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    As drug debate rages, compare prices

    By SHELBY OPPEL

    © St. Petersburg Times, published September 22, 2000


    As presidential candidates and congressional hopefuls battle over who would do more to help seniors pay for prescription drugs, consumer advocates propose a quicker solution:

    Shop around.

    By driving past the closest pharmacy to one that charges less, some consumers could cut their bills by more than one-third, according to a survey by the Center for Florida Consumers, a non-profit group not associated with drug companies or pharmacies.

    "There is something they can do right now to help themselves," said Barbara Hengstebeck, director of the Coalition to Protect America's Elders, which endorsed the survey.

    The survey telephoned 201 pharmacies in Florida, Georgia and Alabama in mid-August to compare 30-day prescription prices on four commonly used drugs: Claritin, an allergy medicine; Paxil, an antidepressant; Zocor, a medication to reduce cholesterol; and Prilosec, a stomach medication used to treat acid reflux.

    Across Florida, prices varied as much as $23.74 for a month's supply of Claritin, $28.30 for Paxil, $27.40 for Zocor and $32 for Prilosec.

    The price range among 16 pharmacies in Pinellas and Hillsborough counties was smaller. Prices for Claritin varied as much as $18.47, $14.20 for Paxil, $16.25 for Zocor and $21.40 for Prilosec.

    (The survey did not analyze drug prices elsewhere in West Central Florida.)

    Many consumers with private health insurance pay a set co-payment for prescription drugs, and therefore wouldn't save more by comparison shopping.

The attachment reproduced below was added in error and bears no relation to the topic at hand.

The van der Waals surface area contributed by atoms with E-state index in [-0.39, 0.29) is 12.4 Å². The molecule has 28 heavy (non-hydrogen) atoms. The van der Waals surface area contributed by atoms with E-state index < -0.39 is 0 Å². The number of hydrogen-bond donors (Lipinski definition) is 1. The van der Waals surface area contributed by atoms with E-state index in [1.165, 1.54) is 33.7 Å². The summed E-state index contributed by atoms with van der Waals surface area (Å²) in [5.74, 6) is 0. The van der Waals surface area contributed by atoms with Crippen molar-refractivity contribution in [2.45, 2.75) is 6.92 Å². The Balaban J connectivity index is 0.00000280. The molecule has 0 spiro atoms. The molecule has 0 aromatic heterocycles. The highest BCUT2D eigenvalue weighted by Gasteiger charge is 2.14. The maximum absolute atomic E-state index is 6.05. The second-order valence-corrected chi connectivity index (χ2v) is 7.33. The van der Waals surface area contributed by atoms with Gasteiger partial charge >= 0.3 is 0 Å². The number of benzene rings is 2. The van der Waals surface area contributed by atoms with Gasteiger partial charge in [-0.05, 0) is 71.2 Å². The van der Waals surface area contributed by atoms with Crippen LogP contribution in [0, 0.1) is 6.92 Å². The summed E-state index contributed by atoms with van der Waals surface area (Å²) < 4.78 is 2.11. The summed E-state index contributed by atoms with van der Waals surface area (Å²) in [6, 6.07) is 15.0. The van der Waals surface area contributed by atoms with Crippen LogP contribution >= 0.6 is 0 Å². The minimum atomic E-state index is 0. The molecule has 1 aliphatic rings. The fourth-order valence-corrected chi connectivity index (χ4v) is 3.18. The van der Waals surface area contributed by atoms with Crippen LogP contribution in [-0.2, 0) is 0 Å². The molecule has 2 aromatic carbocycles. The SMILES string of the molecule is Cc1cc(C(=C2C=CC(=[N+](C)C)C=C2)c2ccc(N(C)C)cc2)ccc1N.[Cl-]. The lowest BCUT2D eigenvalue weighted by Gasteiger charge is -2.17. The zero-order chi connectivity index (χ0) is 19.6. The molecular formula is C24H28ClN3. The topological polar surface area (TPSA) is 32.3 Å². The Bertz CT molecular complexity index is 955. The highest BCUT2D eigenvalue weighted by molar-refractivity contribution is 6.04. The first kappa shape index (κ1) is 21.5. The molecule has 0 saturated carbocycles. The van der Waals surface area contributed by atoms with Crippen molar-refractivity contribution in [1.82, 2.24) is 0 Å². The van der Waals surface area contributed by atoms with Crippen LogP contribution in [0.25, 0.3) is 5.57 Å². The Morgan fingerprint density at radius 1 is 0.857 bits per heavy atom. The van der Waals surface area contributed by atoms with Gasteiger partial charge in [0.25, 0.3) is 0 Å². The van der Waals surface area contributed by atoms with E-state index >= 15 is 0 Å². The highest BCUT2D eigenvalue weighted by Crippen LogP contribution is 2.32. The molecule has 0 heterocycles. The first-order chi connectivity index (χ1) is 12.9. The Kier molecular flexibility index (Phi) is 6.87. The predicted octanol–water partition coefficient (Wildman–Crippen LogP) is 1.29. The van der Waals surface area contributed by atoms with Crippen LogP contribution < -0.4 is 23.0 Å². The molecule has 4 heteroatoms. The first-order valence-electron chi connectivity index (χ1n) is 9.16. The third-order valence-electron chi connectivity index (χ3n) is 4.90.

But for the uninsured, including one-third of the nation's seniors, saving money on full-cost prescription drugs is vital.

    Medicare, the federal program for Americans 65 and older and the disabled, does not cover prescriptions. In January, Florida will begin providing up to $80 a month for prescription drug costs for about 30,000 seniors, but participants must be between 90 percent and 120 percent of the poverty level.

    Officials with the Center for Florida Consumers did not identify any trends in their survey -- for example, that chain drugstores charge less than independent pharmacies. However, of the 16 stores surveyed in Pinellas and Hillsborough counties, only two do not belong to national chains.

    Among those 16 stores, Target stores in Tampa, St. Petersburg and Clearwater offered the lowest prices on all four drugs. Other stores in the survey outside Hillsborough and Pinellas counties, including Eckerd, Walgreens, Phar-Mor and Kmart, offered the lowest price for one or two of the drugs but charged higher prices for the others.

    In Sun City Center, a retirement community near Hillsborough County's southern border, pharmacist John Gattoline says the survey only tells part of the story.

    Gattoline, who has owned Sun City Drugs since 1978, charges more for Claritin than any other bay area store in the survey -- $82.46 for a month's supply, compared to $63.99 at the Target store on W Gandy Boulevard in Tampa.

    Yet Gattoline's prices for Prilosec, Paxil and Zocor fall closer to mid-range in the survey. All of his drug prices are competitive with those charged at the five chain pharmacies within a mile of his business, he said.

    "You're not going to be the lowest person on the block for every single drug. If you are, you're not going to be in business," Gattoline said.

    Plus, as an independent pharmacist, Gattoline said he provides services that chains rarely do, such as home delivery, special packaging to make it easier for customers to take medicines correctly and allowing customers to run a tab.

    "If I was outrageously priced for all these years, I would not be in business," he said. "Not in this neighborhood."

    Where to call:

    For information about the survey, call the Center for Florida Consumers at (850) 383-9970.

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